The annual summer institute is an effort to build a cross-cultural platform for meaningful intellectual dialogue. This year’s program theme was, “Re-envisioning Globalization, Regionalization, and Localization in Education and Society.”
Those from UW–Madison taking part in the program, which ran July 8-15, included: Hanna Lichtenstein and Kristen McNeill, who are master’s degree students with the Department of Educational Leadership and Policy Analysis’ Global Higher Education program; alumna Carolyn Schroeder, a 2018 graduate from the Department of Curriculum and Instruction’s Elementary Education program; and Adam Nelson, a Vilas Distinguished Achievement Professor with the Department of Educational Policy Studies.
“The trip provided a unique opportunity to collaborate with an international cohort of graduate and undergraduate students with various interests in the field of education,” says Lichtenstein. “I found incredible value in opportunity to practice cross-cultural communication and professionalism. The theme of the program was broad enough for each student to bring out their own focus and/or research in the field of education.”
Globalization has had a significant impact on the education landscape, with its effects on display at the summer program in Beijing, where students from INEI institutions interacted with students from another initiative, the Future Education Leaders Program (FELP), also hosted by Beijing Normal University.
INEI consists of nine leading educational institutions from across the world and is dedicated to making impacts on policy decisions, influencing funding and inspiring research and interventions that have a meaningful impact on education locally and globally. FELP, meanwhile, is designed to build education partnerships between China and so-called “Belt and Road” nations, where China is forging closer economic, diplomatic and strategic ties as part of its multi-faceted bid for global power.
Just as the United States once developed extensive educational partnerships in pursuit of “soft power” during the cold war, so other countries have used initiatives like INEI and FELP to expand their global educational reach.
“It was certainly interesting to be at a university that is re-envisioning its own culture around internationalization,” says Lichtenstein.
“It’s remarkable to watch the ways in which China’s leading universities have seized the opportunity of the post-cold-war era to build connections and lead conversations across the full spectrum of academic fields,” adds Nelson. “While many public research universities in the United States have experienced significant funding cuts, China has invested heavily in its top universities, which are vaulting up the world rankings at extraordinary speed. They’re really preparing for the future.”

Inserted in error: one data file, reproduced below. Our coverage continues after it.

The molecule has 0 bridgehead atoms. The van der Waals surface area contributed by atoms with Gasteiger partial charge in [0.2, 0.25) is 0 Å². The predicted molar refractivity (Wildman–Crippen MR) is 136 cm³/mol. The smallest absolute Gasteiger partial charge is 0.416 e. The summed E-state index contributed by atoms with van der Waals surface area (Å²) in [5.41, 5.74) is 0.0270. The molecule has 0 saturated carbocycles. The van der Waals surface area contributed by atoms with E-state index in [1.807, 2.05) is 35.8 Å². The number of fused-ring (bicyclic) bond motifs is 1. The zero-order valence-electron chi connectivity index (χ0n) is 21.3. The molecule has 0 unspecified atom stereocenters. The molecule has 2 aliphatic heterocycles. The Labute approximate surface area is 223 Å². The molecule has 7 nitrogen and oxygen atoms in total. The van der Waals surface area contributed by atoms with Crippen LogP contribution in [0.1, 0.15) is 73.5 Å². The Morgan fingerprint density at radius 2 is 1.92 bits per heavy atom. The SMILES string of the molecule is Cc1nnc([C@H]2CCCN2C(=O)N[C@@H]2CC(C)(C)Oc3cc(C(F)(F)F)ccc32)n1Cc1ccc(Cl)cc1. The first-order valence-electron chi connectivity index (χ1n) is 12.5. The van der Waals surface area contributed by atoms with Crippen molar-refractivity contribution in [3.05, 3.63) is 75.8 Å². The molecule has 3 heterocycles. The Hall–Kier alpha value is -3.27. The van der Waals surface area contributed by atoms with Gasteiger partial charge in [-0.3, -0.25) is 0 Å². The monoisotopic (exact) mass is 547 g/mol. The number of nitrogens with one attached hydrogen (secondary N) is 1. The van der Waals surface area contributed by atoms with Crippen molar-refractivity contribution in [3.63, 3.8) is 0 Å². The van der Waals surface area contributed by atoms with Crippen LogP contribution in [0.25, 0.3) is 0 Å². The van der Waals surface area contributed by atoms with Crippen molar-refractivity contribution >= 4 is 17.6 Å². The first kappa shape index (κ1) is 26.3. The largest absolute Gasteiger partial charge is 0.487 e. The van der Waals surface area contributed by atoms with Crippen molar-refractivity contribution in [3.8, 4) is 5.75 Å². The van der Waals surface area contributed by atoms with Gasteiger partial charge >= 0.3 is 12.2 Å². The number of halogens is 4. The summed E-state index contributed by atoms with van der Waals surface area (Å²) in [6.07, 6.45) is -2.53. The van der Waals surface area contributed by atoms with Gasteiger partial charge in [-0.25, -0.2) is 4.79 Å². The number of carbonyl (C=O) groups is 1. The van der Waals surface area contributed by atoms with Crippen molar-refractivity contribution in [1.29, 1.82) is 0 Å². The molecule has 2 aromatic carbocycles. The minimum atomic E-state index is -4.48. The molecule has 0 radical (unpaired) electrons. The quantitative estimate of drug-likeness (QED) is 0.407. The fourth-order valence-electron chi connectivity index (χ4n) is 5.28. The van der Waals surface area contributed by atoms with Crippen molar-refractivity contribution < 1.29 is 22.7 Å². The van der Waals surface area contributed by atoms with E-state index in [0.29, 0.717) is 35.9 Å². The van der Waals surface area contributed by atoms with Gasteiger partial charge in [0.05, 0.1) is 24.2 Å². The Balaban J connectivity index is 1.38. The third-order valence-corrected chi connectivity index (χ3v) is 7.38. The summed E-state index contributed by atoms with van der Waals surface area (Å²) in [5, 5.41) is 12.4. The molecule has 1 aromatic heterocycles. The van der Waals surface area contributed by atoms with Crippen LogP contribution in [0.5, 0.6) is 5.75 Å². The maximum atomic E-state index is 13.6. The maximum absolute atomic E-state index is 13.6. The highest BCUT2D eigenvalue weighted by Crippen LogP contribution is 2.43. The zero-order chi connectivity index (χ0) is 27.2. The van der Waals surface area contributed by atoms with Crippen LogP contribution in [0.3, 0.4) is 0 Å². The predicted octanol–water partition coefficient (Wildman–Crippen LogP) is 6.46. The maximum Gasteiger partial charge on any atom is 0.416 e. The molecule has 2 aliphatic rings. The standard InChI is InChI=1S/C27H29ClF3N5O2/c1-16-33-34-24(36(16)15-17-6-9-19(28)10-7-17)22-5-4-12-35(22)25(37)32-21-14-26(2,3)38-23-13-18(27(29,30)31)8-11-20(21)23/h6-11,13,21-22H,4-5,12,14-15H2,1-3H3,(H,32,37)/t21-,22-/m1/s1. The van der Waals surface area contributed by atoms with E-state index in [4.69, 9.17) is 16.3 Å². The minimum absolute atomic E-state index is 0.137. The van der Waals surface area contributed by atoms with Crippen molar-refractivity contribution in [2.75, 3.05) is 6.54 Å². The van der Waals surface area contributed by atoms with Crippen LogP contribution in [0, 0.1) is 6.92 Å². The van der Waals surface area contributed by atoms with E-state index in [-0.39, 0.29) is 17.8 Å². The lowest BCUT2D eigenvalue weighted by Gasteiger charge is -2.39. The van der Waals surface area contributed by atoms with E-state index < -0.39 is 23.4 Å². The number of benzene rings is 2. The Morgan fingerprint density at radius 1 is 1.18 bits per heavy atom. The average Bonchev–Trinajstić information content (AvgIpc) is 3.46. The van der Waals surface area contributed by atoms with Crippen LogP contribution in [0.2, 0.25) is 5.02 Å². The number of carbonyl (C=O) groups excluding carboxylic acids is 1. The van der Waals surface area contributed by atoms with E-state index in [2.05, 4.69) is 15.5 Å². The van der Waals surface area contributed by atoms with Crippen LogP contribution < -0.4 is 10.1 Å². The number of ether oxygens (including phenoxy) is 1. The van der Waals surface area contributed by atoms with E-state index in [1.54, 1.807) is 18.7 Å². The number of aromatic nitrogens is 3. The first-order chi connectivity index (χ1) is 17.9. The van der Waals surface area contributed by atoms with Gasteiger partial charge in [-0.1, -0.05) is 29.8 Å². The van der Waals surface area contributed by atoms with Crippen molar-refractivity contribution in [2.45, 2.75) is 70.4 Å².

UW–Madison has long had particularly robust ties with Chinese universities. In the 1910s, during the administration of Charles Van Hise, UW hosted dozens of “Boxer Indemnity Scholars,” some of whom returned to develop institutions that would become some of China’s greatest universities. For example, Zhou Yichun, who received his master’s degree from the School of Education at UW–Madison in 1910, went on to establish the school that became the prestigious Tsinghua University. Later, under the forward-looking administration of Chancellor Irving Shain in the late 1970s and early 1980s, UW–Madison brought more than 400 Chinese scientists, social scientists and humanists to Madison for graduate and post-graduate study. Many later held top positions in Chinese higher education, science, technology, culture and politics, and helped to facilitate the broader “opening” of Deng Xiaoping’s regime.
Today, as China presses toward great-power status, the School of Education at UW–Madison is continuing its close ties with Chinese universities: this fall, the Department of Educational Policy Studies will partner with the Center for East Asian Studies on a “cluster hire” to advance these partnerships.
Similarly, the 2018 INEI Summer Program focused its efforts on delivering fresh perspectives to those in attendance on how best to make the world a better place. Efforts centered on: re-envisioning development and innovation in global education; re-envisioning teaching and learning in higher education; and re-envisioning Chinese culture and society.
“I had the opportunity to learn about research that was being done across the globe, engage in dialogue about how social justice was informing higher education policies and practices among different countries, and form relationships with students and faculty from around the world,” says Lichtenstein. “I also gained some perspective of what the landscape of higher education was like in other countries, such as Canada, South Korea, and Brazil.”